“Food addictions and compulsive overeating are uncontrollable cravings for an excess amount of food that often follows eating refined carbohydrates,” Morris reports. “These uncontrollable cravings lead to deterioration in physical, emotional, social and spiritual life. Individuals who are addicted to food often cannot control their intake…and they often have feelings of depression, hopelessness or sadness about their weight.” Was I—am I a food addict? I don’t know if I’ve fully made up my mind, but I can say “Yep” to all of those qualities with regard to eating, even though I was a generally happy guy. “Sometimes patients will find themselves eating when they’re upset or using food as a reward,” Morris says. Also, “Yep.”
Morris used information from doctor and author Mark Hyman who “points out the similarities between addiction to high sugar, high energy processed foods and the addiction to recreational drugs such as cocaine, heroin and nicotine.” He said that high fat and/or sugar foods “stimulate the brain’s reward center exactly like…heroin or opium.” Addiction occurs when repeated indulgence in these foods forces the brain to compensate for the addict’s dopamine overload by decreasing the “number of dopamine receptors in their brain, which makes them more likely to crave things to increase the dopamine, such as processed sugar.” (Morris, 2011)
Please check out the photos in this section for more information. It’s chilly to think about that happening to my brain. I only know that it did happen. One of my first statements to my wife, in jest, had been “well, I need to find new sources of dopamine.” I only now know that I was being deadly serious. Interestingly, for those sources of dopamine I stopped eating things and started doing things.
Fielder’s study found that “Self-esteem was positively correlated with overall nutrition and physical activity knowledge, healthy eating behaviors, and healthy exercise behaviors,” but that’s really no surprise. We all know the guy who exercises in front of his mirror. But, it also found that increased self-esteem found in the choice to improve “fitness and health and the food choice” but not in “the food choice motives of mood, familiarity, and ethical concern.” Which means that Fiedler found that her study group was more apt to get that self esteem boost from making food choices which they felt were healthier for them, not choices based on what food will sooth their mood, are the easiest at the time or purely because they ethically thought it was a “better” food—like vegetarian, organic or vegan diets. (No offense guys).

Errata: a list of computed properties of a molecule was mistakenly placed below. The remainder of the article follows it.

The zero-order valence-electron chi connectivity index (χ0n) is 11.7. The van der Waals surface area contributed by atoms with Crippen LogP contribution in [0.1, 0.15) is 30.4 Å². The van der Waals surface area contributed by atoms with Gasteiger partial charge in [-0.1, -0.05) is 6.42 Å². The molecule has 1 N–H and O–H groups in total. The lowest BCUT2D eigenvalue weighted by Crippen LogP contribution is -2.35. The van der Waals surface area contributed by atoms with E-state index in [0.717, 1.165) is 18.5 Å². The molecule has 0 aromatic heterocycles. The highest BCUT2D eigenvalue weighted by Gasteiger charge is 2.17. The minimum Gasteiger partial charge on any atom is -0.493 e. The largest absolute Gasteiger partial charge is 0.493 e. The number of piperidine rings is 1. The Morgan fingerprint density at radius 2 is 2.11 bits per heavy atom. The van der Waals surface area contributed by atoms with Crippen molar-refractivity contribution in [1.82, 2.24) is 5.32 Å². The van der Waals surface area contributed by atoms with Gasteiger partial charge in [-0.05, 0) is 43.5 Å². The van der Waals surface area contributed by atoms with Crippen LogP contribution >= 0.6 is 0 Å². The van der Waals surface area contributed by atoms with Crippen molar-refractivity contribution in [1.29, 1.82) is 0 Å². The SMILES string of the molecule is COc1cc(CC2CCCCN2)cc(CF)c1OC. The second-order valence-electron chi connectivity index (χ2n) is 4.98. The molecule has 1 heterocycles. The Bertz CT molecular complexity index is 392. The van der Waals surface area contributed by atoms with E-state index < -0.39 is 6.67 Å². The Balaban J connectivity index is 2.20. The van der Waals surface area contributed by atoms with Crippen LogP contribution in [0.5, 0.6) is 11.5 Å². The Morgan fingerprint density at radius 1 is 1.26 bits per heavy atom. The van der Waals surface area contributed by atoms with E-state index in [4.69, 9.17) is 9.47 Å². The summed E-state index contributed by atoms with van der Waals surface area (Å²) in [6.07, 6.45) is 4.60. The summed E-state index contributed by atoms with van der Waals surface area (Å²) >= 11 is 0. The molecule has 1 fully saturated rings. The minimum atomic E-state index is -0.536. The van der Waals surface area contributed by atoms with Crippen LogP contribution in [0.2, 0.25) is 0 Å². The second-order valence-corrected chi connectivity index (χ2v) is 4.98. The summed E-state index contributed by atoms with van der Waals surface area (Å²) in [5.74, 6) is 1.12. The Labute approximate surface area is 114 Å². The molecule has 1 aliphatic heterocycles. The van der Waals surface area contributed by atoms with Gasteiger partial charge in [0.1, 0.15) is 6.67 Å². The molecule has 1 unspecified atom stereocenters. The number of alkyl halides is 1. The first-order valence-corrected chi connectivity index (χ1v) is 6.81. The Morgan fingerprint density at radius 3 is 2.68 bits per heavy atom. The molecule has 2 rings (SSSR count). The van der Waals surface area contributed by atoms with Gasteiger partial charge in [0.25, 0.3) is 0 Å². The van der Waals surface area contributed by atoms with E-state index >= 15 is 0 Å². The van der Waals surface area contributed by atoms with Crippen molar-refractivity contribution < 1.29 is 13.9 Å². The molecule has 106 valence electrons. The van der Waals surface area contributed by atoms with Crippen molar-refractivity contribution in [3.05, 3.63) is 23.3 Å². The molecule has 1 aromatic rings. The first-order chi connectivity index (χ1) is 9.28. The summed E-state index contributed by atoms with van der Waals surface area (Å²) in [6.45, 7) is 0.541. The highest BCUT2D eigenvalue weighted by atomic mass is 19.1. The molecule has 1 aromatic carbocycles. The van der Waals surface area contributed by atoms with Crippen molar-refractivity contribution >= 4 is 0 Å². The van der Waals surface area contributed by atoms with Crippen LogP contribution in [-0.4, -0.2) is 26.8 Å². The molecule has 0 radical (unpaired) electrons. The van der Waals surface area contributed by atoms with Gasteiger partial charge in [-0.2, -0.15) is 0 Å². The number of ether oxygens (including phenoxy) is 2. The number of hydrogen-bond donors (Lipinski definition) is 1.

As for the looking good vs. feeling good issue; “These results match my prediction” Fielder says in the discussion section of the study, “that those individuals who have a higher self-esteem will report having exercise motives that are based on health and/or fitness reasons and not for reasons such as attractiveness.”
The choice I made is clear looking back. Take back my mouth. Take back my dopamine. Take back my life and my self esteem. The weight was the symptom, the byproduct. But I am so glad it’s gone.
“We’re gonna eat a dolphin, Steve!”
-Doug Four, Multiplicity
Yes, I wouldn’t be me if I didn’t end this with an exhortation. But, seriously! I feel like a superhero because I will power walk a 5 K or go swimming again. That’s a personal thing. I am no superhero. I am just another American consumer eating his way through life and letting my love get marketed into my addiction. I was an idiot and still am in many, many ways. YOU can do this too. Look! Fielder found that “overall nutritional and physical activity knowledge was positively correlated to healthy eating behaviors” so that means once you know it you have the ability to do it.
But how? Self improvement must start slow and gain momentum to be lastingly effective. You can join a program like I did, if you want. Email me. Barring that, I suggest right now, today, you get Googling.
Pick a food that you know is unhealthy and find a healthier version of that thing to switch it with. Don’t pick your favorite thing. Keep that one for now. Find your food’s nutritional content then keep Googling until you find—or find a way to make—something else that you know is nutritionally healthier. Be very, very proud of yourself every time that you make the switch. Maintain it until it becomes part of your life, then pick something else. This will give you your internal self esteem boost.
An external self esteem boost is less complicated but more difficult to achieve. You will need to tell someone you’re doing this. Call mom. Let your spouse know. Post it to the interweb, heck, put it in the comment box below. But do it. State your commitment to someone, then let them know when you do what you have committed to do. It will work, people love to cheer others on. That’s how this stuff spreads.
I leave you with this thought: If you like what you eat, do you like that you eat it? If you can’t answer “yes” to both, maybe you’re a lot like me.
Fielder, Chelsea R. (2008) Knowledge, Motivations, and Behaviors Regarding Eating a Healthy Diet and Physical Activity in Relation to Self-Esteem in College Students Texas State University-San Marcos. (Master’s Thesis) Retrieved from Texas State University database. Supervising Professors: Dr. Shirley Ogletree Department of Psychology & Dr. Heather C. Galloway Director, University Honors Program https://digital.library.txstate.edu/bitstream/handle/10877/3213/fulltext.pdf
Morris , Gail (2011, Jan 26) Self Esteem and Food Addiction. Livestrong.com http://www.livestrong.com/article/366872-self-esteem-food-addiction/